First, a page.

Uber’s UK problems mount with sexual discrimination suit
Uber Technologies Inc. faced another legal setback in the UK as a 44-year-old female driver sued for sexual discrimination, claiming the company’s practices unfairly disadvantage women.
The sexual discrimination suit, being bought by GMB trade union on behalf of the woman, claims that the company fails to provide sufficient security to female drivers, whose ability to work may be affected as a result, lawyers said Tuesday in an emailed statement. Uber said its app offered protections to drivers and didn’t require them to take trips they don’t want to.
The lawsuit is among several developments that are increasing pressure on San Francisco-based Uber. London’s transport regulator is proposing banning the service from the capital because of concerns about passenger safety and an employment tribunal appeal will start probing pay and vacation time for drivers Wednesday.
“Once again we have a member with serious concerns about Uber’s systems and practices which place the basic safety needs of the worker as secondary to the imposition of a rigid and purely profit-based model,” said GMB legal director Maria Ludkin.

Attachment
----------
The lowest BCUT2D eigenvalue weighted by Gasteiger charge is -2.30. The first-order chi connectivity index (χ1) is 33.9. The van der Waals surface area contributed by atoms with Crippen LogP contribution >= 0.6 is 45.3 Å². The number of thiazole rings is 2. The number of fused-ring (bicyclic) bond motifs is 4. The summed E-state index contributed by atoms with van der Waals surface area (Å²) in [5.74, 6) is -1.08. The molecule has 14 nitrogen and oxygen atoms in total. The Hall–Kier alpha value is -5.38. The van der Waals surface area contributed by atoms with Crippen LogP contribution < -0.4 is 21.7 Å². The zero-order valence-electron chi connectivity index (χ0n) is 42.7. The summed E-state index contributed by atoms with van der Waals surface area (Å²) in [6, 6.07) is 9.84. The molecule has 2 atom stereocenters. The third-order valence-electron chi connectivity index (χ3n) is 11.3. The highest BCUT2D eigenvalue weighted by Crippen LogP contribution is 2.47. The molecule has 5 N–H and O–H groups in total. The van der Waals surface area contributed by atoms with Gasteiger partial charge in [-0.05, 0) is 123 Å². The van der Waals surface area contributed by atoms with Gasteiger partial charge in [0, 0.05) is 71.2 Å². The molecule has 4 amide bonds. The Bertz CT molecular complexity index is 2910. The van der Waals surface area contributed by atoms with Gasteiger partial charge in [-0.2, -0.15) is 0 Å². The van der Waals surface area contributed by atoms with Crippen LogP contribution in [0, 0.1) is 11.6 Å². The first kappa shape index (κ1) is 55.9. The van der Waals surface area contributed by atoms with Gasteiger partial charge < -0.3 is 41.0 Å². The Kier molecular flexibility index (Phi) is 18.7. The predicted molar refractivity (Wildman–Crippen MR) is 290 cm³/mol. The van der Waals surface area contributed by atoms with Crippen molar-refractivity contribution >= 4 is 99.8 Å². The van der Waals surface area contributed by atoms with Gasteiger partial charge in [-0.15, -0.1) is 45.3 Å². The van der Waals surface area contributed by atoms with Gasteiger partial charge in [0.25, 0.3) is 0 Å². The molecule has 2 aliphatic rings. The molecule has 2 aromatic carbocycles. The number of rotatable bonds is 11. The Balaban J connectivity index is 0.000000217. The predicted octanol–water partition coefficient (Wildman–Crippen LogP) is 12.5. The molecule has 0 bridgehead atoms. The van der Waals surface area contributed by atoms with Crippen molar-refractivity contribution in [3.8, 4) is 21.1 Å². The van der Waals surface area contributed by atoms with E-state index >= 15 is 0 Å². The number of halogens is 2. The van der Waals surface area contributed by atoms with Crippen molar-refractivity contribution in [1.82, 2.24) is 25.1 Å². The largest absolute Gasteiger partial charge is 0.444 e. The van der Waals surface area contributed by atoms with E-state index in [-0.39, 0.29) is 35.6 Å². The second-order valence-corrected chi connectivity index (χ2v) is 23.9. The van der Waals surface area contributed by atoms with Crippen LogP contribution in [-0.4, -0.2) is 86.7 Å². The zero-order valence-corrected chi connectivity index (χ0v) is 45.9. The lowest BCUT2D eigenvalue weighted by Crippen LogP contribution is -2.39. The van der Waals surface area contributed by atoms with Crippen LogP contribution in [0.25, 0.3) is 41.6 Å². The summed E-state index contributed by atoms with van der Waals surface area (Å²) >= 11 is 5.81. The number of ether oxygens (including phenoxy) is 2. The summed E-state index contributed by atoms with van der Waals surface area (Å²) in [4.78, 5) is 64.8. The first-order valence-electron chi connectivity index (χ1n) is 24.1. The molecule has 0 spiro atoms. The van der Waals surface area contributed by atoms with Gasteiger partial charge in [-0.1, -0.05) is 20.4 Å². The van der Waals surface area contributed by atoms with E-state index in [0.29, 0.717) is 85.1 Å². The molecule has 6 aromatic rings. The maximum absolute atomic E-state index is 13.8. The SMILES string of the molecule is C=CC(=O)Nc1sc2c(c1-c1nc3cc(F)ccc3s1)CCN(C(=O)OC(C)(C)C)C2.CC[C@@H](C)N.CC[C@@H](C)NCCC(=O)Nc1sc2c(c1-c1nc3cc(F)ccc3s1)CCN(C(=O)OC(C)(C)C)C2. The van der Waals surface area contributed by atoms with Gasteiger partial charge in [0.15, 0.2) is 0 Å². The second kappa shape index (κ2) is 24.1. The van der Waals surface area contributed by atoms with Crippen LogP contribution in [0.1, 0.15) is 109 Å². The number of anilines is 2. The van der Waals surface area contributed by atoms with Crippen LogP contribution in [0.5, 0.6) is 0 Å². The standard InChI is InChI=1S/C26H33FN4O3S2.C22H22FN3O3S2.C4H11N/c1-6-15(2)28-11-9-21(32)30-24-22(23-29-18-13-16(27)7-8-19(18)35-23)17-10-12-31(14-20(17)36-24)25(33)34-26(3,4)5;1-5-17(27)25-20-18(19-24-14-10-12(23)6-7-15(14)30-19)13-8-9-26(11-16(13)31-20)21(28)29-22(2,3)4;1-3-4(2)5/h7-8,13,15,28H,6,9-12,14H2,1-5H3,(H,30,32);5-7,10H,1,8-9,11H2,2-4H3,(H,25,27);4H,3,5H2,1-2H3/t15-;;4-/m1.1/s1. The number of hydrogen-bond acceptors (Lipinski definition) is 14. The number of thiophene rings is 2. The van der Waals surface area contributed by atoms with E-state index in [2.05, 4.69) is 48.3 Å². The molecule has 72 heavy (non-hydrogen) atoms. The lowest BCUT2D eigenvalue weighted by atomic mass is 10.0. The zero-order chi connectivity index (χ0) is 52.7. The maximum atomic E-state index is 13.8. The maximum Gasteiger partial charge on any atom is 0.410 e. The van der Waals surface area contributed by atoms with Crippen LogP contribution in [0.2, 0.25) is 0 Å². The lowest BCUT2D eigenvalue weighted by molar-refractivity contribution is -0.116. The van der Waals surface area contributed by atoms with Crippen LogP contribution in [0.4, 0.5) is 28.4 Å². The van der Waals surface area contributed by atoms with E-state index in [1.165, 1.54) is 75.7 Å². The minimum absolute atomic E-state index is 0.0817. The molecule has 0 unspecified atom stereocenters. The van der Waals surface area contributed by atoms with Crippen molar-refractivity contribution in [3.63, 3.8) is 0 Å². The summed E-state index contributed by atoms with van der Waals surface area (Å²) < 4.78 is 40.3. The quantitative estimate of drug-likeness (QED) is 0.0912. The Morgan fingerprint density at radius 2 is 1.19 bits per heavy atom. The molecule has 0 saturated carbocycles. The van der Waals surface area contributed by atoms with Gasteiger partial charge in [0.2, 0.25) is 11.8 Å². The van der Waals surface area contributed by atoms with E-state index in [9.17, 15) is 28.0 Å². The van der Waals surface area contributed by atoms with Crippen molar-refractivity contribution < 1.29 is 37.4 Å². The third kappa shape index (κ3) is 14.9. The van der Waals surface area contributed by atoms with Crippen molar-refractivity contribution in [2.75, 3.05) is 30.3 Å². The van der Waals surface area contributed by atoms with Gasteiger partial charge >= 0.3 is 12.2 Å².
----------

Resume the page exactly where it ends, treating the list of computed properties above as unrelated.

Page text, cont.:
The woman sued because drivers don’t know a customer’s journey until the passenger is already in the car, and if the destination is to a remote or unsafe area, the driver has no option to cancel the trip. She’s also alleging that a driver can’t cancel the journey should a customer become aggressive without facing negative feedback and losing future business.
“If a driver doesn’t want to go to a particular area there is no obligation for them to do so,” an Uber spokesperson said in an email. “One of the main reasons why women choose to drive with Uber is because of the safety features in the app. All trips are GPS tracked and a driver is able to share a live map of their trip with a friend or loved one.”
Uber has been besieged by sexual harassment claims. Susan Fowler, a former engineer, penned a searing blog post earlier this year chronicling behaviour that helped drive co-founder Travis Kalanick out of his job. In the post, Fowler accused a former manager of propositioning her for sex and that Uber’s human-resources department told her it wouldn’t punish him because he was a top performer.
The startup has also fired over 20 people after a company-wide investigation into sexual harassment claims. Senior management including Kalanick and Emil Michael, the ousted senior vice president for business, also visited a Korean escort and karaoke club with male and female colleagues.
In August, UK police wrote to Transport for London regarding their concern that the company had continued to employ a driver after he was accused of sexual assault. Bloomberg